Another development to consider is the introduction of so-called predatory journals. Several different scenarios can result; some fake journals will request submission, take the article processing fee, and never publish the paper. Others will fake the peer review process, publishing without any kind of quality control. The severity of this problem was well illustrated by a study in Science earlier this year, in which the authors created a fictitious scientist, complete with falsified CV, and requested enrollment as an editor on several editorial boards – and was successful.

This example demonstrates the financial opportunity scientific publishing has become; therefore we as scientists need to be careful where we submit our papers. There are some key questions we need to ask:

  • Are the members of the Editorial Board well-respected scientists?
  • Does the journal have a clear editorial policy?
  • Are publication fees clearly stated?
  • Is the journal indexed, in PubMed for example?
  • Does the journal publish papers on similar subjects to your own?

Finally, one vital question to ask: Who is publishing the journal? It is now more important than ever that we provide support for publications driven by not-for-profit organisations, either in the form of learned societies, academies, and others, who have clear objectives for supporting the scientific community. We as scientists benefit from these society-run journals. Why publish in a journal where profits are going to a board of investors, when instead it could be put towards a scholarship for your next post doc, or a grant for a PhD student to join an international conference? FEMS Yeast Research belongs to this last category, supporting various conferences and research fellowships through the work of the Federation of European Microbiological Societies (FEMS).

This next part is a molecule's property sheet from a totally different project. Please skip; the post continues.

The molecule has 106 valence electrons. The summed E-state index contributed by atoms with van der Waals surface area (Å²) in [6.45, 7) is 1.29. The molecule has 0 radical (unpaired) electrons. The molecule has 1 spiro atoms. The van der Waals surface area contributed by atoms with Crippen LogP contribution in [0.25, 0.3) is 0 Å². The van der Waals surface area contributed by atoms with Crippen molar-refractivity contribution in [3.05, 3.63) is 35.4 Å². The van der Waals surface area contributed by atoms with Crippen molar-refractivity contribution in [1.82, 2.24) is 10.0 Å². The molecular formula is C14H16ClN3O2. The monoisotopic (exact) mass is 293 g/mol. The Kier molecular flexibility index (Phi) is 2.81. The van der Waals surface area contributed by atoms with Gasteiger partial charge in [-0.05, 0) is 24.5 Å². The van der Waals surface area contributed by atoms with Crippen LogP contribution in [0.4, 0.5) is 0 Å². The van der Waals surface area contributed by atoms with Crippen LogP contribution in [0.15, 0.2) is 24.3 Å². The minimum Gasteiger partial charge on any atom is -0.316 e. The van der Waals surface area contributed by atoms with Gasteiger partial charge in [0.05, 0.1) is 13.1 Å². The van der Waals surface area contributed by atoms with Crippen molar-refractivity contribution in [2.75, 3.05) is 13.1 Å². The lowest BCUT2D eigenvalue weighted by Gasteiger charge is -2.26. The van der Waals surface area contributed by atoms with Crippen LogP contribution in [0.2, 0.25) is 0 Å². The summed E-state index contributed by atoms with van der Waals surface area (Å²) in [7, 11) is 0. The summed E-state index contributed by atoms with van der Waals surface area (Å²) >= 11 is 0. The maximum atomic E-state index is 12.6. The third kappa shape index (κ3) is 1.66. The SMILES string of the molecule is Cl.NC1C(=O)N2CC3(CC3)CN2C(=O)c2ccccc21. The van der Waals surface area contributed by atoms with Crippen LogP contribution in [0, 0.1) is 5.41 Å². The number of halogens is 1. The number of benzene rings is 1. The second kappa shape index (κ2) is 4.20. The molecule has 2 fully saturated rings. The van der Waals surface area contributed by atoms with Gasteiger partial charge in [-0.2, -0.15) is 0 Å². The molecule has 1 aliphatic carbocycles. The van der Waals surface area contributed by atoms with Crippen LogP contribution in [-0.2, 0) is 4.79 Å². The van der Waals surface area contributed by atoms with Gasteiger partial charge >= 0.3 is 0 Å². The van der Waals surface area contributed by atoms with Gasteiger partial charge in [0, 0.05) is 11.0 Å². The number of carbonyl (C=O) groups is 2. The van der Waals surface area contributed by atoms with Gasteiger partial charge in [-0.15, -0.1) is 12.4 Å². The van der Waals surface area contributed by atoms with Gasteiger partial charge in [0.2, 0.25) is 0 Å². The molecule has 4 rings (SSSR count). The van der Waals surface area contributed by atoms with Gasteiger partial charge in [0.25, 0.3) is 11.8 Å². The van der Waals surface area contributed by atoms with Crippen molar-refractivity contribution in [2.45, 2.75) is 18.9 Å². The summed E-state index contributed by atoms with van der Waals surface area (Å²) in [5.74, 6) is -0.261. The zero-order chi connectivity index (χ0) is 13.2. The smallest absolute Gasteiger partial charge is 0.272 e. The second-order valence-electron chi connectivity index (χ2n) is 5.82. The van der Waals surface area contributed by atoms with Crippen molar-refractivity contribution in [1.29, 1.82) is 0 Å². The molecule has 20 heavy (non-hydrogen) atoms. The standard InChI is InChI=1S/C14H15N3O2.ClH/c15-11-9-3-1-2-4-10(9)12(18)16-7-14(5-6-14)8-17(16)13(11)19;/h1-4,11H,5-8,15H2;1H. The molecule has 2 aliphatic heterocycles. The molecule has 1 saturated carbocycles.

Finally, I’ll end with my original question: where is scientific publishing heading? Niels Bohr said “prediction is very difficult, especially about the future”, and of course it is impossible for me to know with any certainty. However, I do think that the traditional library subscription model will eventually disappear – and perhaps this will be good science and society as a whole. Either way, I encourage all editors, reviewers, authors, and readers to share your thoughts on journal policies, and engage with these kinds of discussions in the wider community.

Featured image credit: Office by Free-Photos. CC0 public domain via Pixabay.

Taken from http://blogs.plos.org/scicomm/2017/11/30/scientists-and-policymakers/

By Helena Lucente, Ph.D. Student, University of Utah, Cancer Research